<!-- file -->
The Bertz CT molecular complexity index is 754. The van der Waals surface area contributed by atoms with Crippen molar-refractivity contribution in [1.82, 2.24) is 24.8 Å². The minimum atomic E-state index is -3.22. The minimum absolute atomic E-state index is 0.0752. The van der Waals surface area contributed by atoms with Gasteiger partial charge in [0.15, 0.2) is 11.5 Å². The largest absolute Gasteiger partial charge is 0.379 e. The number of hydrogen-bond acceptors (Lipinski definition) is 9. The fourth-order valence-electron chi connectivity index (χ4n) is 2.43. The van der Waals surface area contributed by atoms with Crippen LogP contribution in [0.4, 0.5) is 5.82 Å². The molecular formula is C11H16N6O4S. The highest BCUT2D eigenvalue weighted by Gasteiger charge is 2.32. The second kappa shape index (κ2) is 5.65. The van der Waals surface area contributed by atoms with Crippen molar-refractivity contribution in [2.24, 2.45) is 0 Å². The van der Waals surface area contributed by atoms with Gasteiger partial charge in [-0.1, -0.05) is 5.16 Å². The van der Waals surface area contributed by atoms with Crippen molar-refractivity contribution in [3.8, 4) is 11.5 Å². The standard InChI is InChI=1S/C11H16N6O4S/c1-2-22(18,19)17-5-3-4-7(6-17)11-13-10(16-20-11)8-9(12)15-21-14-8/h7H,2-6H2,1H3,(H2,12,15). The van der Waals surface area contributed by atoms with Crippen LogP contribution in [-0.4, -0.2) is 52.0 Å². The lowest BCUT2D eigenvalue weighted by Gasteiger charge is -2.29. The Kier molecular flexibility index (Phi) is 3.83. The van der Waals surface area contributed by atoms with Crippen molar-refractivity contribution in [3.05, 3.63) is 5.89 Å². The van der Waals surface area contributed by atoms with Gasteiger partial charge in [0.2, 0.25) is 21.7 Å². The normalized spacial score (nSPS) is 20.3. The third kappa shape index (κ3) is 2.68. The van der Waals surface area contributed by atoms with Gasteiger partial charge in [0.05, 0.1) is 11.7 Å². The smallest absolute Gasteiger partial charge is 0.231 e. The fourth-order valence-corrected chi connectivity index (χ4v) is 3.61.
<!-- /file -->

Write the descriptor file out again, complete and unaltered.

The Bertz CT molecular complexity index is 754. The van der Waals surface area contributed by atoms with Crippen molar-refractivity contribution in [1.82, 2.24) is 24.8 Å². The minimum atomic E-state index is -3.22. The minimum absolute atomic E-state index is 0.0752. The van der Waals surface area contributed by atoms with Gasteiger partial charge in [0.15, 0.2) is 11.5 Å². The largest absolute Gasteiger partial charge is 0.379 e. The number of hydrogen-bond acceptors (Lipinski definition) is 9. The fourth-order valence-electron chi connectivity index (χ4n) is 2.43. The van der Waals surface area contributed by atoms with Crippen LogP contribution in [0.4, 0.5) is 5.82 Å². The molecular formula is C11H16N6O4S. The highest BCUT2D eigenvalue weighted by Gasteiger charge is 2.32. The second kappa shape index (κ2) is 5.65. The van der Waals surface area contributed by atoms with Crippen molar-refractivity contribution in [2.24, 2.45) is 0 Å². The van der Waals surface area contributed by atoms with Gasteiger partial charge in [-0.1, -0.05) is 5.16 Å². The van der Waals surface area contributed by atoms with Crippen molar-refractivity contribution in [3.8, 4) is 11.5 Å². The standard InChI is InChI=1S/C11H16N6O4S/c1-2-22(18,19)17-5-3-4-7(6-17)11-13-10(16-20-11)8-9(12)15-21-14-8/h7H,2-6H2,1H3,(H2,12,15). The van der Waals surface area contributed by atoms with Crippen LogP contribution in [-0.4, -0.2) is 52.0 Å². The lowest BCUT2D eigenvalue weighted by Gasteiger charge is -2.29. The Kier molecular flexibility index (Phi) is 3.83. The van der Waals surface area contributed by atoms with Crippen molar-refractivity contribution in [3.05, 3.63) is 5.89 Å². The van der Waals surface area contributed by atoms with Gasteiger partial charge in [0.2, 0.25) is 21.7 Å². The normalized spacial score (nSPS) is 20.3. The third kappa shape index (κ3) is 2.68. The van der Waals surface area contributed by atoms with Gasteiger partial charge in [0.05, 0.1) is 11.7 Å². The smallest absolute Gasteiger partial charge is 0.231 e. The fourth-order valence-corrected chi connectivity index (χ4v) is 3.61.